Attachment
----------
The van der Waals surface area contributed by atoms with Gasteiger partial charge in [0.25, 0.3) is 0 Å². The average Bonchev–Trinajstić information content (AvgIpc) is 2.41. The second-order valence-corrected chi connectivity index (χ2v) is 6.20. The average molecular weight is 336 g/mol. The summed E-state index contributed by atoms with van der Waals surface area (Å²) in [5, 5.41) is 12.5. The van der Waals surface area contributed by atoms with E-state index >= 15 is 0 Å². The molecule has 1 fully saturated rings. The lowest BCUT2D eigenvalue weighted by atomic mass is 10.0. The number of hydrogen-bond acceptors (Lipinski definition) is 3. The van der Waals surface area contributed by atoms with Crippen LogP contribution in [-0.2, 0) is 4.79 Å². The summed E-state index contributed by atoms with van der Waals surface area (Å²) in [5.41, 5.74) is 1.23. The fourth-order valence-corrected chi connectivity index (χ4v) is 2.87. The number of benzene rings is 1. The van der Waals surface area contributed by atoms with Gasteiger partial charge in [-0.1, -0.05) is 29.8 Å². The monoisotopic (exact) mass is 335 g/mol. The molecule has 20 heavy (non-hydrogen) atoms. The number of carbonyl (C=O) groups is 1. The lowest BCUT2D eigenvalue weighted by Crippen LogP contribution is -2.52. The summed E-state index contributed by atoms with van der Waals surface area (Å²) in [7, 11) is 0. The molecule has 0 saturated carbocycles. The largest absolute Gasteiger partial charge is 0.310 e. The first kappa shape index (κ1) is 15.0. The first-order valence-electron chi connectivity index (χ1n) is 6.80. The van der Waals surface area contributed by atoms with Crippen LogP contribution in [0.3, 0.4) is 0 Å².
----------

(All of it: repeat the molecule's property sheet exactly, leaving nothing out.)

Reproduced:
The van der Waals surface area contributed by atoms with Gasteiger partial charge in [0.25, 0.3) is 0 Å². The average Bonchev–Trinajstić information content (AvgIpc) is 2.41. The second-order valence-corrected chi connectivity index (χ2v) is 6.20. The average molecular weight is 336 g/mol. The summed E-state index contributed by atoms with van der Waals surface area (Å²) in [5, 5.41) is 12.5. The van der Waals surface area contributed by atoms with E-state index >= 15 is 0 Å². The molecule has 1 fully saturated rings. The lowest BCUT2D eigenvalue weighted by atomic mass is 10.0. The number of hydrogen-bond acceptors (Lipinski definition) is 3. The van der Waals surface area contributed by atoms with Crippen LogP contribution in [-0.2, 0) is 4.79 Å². The summed E-state index contributed by atoms with van der Waals surface area (Å²) in [5.41, 5.74) is 1.23. The fourth-order valence-corrected chi connectivity index (χ4v) is 2.87. The number of benzene rings is 1. The van der Waals surface area contributed by atoms with Gasteiger partial charge in [-0.1, -0.05) is 29.8 Å². The monoisotopic (exact) mass is 335 g/mol. The molecule has 20 heavy (non-hydrogen) atoms. The number of carbonyl (C=O) groups is 1. The lowest BCUT2D eigenvalue weighted by Crippen LogP contribution is -2.52. The summed E-state index contributed by atoms with van der Waals surface area (Å²) in [7, 11) is 0. The molecule has 0 saturated carbocycles. The largest absolute Gasteiger partial charge is 0.310 e. The first kappa shape index (κ1) is 15.0. The first-order valence-electron chi connectivity index (χ1n) is 6.80. The van der Waals surface area contributed by atoms with Crippen LogP contribution in [0.3, 0.4) is 0 Å².